The margins were wiped out and the loss
The explanation? Secretary Folger's ab
sence of mind. A good and honest old gen
tleman ho was, and a sincere friend to tho
newspaper men. Ho had not tho slightest
thought in tho world of deceiving them.
But ho had made u mistake. His well
known habit of saying one thing whilo
thinking another a mental aberration
which often led him to sign his namo at
the top of a letter and to put the date lino
at tho bottom had been the ruin of tho
One of the best known newspaper corre
spondents in Washington is O'Brien Moore,
of Tho St. Louis Republic. He is an Irish
man, a Texan and a Missourian, but ho
takes most pride in boing a Texan. He is
tho man whom Congressman Crane, of
Texas, was some time ago looking for with
a pistol. It was expected there would be a
fight between these two men of undoubted
courage, but there wasn't. Friends
smoothed the difficulty over. Moore has
lived nearly all his life ou tho frontier and
lias a reputation as a fighter, providing tho
quarrels are forced on him.
"I never quarrel when I can help it," ho
said to a party of friends one day; "but if
you do get into quarrels, boys, let mo give
you somo advice. Never quarrel with a
Kentuckian. The Kentuckians aro the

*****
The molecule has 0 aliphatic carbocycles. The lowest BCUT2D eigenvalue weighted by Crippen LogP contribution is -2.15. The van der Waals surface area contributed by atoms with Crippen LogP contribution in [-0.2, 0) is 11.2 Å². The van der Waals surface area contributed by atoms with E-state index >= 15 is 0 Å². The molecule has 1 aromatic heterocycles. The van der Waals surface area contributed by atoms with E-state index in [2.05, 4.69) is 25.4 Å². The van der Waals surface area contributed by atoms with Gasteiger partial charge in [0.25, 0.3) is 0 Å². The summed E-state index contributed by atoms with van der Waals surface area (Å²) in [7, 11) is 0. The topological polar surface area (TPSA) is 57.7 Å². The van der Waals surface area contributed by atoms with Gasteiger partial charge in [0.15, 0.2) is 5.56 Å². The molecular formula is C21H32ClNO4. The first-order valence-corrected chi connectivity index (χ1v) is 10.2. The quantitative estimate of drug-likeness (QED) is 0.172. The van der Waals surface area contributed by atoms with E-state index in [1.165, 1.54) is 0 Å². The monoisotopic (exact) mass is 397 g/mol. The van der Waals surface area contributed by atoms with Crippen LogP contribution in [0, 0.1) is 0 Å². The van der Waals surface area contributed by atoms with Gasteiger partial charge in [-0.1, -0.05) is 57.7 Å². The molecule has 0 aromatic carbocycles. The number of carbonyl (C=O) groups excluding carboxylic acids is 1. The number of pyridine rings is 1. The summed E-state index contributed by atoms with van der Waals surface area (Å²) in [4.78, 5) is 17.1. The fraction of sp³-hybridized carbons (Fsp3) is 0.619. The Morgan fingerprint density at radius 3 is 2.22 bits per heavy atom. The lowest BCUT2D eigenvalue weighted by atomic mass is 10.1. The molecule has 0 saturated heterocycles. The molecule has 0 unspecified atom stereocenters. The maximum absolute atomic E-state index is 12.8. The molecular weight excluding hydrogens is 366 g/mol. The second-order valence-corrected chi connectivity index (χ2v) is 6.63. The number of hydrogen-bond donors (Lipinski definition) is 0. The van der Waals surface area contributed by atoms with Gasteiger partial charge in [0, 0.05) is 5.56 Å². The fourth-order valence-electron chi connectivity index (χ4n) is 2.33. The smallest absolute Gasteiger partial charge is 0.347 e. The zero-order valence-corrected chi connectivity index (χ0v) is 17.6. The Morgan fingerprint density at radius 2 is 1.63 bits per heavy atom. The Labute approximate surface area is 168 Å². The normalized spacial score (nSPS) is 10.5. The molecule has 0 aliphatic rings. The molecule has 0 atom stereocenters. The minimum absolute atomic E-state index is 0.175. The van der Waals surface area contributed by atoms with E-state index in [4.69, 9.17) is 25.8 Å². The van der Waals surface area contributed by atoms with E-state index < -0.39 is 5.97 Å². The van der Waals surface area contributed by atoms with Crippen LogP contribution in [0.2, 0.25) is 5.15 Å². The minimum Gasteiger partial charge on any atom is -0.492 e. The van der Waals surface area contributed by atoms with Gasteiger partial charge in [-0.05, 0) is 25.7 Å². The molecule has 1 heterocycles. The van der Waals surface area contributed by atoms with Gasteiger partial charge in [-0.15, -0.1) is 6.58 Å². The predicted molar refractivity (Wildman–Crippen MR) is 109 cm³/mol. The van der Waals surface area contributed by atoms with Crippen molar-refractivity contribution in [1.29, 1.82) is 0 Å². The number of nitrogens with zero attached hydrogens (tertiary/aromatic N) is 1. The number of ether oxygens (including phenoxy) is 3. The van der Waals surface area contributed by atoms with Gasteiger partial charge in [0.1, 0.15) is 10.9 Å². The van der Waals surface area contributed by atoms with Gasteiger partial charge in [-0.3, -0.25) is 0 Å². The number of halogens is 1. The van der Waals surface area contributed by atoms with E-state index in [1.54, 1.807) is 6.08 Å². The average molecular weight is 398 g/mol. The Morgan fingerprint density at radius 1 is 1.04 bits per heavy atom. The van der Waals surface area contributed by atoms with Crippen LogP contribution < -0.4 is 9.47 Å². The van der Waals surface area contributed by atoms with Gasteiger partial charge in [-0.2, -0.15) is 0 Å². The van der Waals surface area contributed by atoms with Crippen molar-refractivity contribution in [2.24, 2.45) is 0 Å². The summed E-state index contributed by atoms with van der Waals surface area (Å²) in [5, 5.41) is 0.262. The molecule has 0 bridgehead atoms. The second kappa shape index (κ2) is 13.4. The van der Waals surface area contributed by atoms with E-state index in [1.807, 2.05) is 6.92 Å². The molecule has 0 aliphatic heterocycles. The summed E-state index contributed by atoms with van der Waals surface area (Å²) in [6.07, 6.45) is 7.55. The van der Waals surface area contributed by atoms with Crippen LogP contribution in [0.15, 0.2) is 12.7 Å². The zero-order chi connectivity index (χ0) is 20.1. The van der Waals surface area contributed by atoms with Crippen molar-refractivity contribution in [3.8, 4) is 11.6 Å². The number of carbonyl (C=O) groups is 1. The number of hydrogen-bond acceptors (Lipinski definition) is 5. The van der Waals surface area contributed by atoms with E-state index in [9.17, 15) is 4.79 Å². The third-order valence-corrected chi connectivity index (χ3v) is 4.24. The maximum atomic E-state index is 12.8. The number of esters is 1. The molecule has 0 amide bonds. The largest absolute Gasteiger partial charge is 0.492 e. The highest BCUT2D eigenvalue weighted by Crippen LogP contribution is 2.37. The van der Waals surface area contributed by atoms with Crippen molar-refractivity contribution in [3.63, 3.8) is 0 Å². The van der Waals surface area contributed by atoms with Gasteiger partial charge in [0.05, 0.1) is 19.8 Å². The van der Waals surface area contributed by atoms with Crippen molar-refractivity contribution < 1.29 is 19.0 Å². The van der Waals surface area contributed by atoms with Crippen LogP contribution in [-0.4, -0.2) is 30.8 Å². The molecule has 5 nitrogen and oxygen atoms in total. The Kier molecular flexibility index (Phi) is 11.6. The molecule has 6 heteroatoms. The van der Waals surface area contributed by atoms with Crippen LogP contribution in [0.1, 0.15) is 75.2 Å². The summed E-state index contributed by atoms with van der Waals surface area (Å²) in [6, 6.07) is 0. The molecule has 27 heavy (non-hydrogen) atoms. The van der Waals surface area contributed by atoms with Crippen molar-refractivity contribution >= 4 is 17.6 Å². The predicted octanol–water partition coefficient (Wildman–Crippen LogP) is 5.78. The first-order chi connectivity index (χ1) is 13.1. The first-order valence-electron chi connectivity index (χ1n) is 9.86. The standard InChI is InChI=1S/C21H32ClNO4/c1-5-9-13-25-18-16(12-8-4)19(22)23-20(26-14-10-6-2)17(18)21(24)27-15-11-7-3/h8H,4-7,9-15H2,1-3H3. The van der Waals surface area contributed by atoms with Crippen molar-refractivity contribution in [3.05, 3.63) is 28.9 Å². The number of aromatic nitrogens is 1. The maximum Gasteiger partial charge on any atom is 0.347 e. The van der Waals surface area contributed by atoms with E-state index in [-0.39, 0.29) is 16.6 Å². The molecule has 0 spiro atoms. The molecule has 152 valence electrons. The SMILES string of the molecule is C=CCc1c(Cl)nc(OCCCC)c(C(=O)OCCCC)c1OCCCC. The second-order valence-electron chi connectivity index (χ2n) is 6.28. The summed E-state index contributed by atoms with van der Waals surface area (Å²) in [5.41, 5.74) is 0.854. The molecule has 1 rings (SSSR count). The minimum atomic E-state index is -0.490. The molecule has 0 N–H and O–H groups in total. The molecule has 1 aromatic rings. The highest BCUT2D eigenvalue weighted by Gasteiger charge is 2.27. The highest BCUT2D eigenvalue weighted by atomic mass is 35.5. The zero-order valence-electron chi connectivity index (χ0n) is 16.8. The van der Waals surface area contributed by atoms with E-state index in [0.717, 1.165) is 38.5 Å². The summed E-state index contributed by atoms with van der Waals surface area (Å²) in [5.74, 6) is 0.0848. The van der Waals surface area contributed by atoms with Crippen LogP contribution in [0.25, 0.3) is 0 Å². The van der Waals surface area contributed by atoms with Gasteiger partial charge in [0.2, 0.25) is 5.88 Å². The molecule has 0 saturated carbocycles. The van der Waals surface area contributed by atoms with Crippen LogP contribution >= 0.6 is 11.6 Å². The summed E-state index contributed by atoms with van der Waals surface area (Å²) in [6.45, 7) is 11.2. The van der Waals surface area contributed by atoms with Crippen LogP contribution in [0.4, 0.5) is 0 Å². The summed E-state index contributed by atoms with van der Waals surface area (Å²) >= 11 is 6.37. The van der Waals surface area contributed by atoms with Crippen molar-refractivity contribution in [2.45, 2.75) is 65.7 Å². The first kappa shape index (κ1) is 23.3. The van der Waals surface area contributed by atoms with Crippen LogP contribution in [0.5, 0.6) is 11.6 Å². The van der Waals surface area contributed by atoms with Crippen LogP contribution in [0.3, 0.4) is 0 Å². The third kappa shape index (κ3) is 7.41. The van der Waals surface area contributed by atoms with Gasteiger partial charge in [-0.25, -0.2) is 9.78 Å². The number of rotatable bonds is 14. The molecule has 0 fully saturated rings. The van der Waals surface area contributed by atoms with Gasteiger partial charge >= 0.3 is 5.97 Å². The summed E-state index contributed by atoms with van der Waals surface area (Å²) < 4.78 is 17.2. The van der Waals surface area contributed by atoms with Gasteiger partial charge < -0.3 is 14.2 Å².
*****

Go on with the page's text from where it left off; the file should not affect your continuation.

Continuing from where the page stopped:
most clannish men on earth. Every Ken
tuckian stands by every other Kentuckian.
Somo years ago I was editing a paper in
the town of Cleveland, Tex. I printed
something ono day which a citizen didn't
like, and ho tackled me about it on tho
street. He was so offensive that there was
nothing left for me to do but to lay to and
givo him a good thrashing, which I at once
proceeded to do. I remained in that town
two 3'ears, and was never once without a
black eye or a skinned nose in nil that
time. You see, tho man I had licked wjs
a Kentuckian, and every Kentuckian in
the town took up his fight. At the end of
the two years a colony of Kentuckians
three or four carloads came there to set
tle, and I concluded it wasn't worth while
trying to whip tho whole state of Ken
tucky, and consequently lit out for Galves
ton." Most newspaper men at the capital uro
independent in politics, or if they have pol
itics do not let their convictions interfero
with their usefulness. A good storyon this
point is told by Col. Dick Bright, formerly
sergcant-at-arms of the senate, and one of
the liest known politicians of Indiana.
"Somo years ago," said Col. Bright,
"The Indianapolis News, then n young and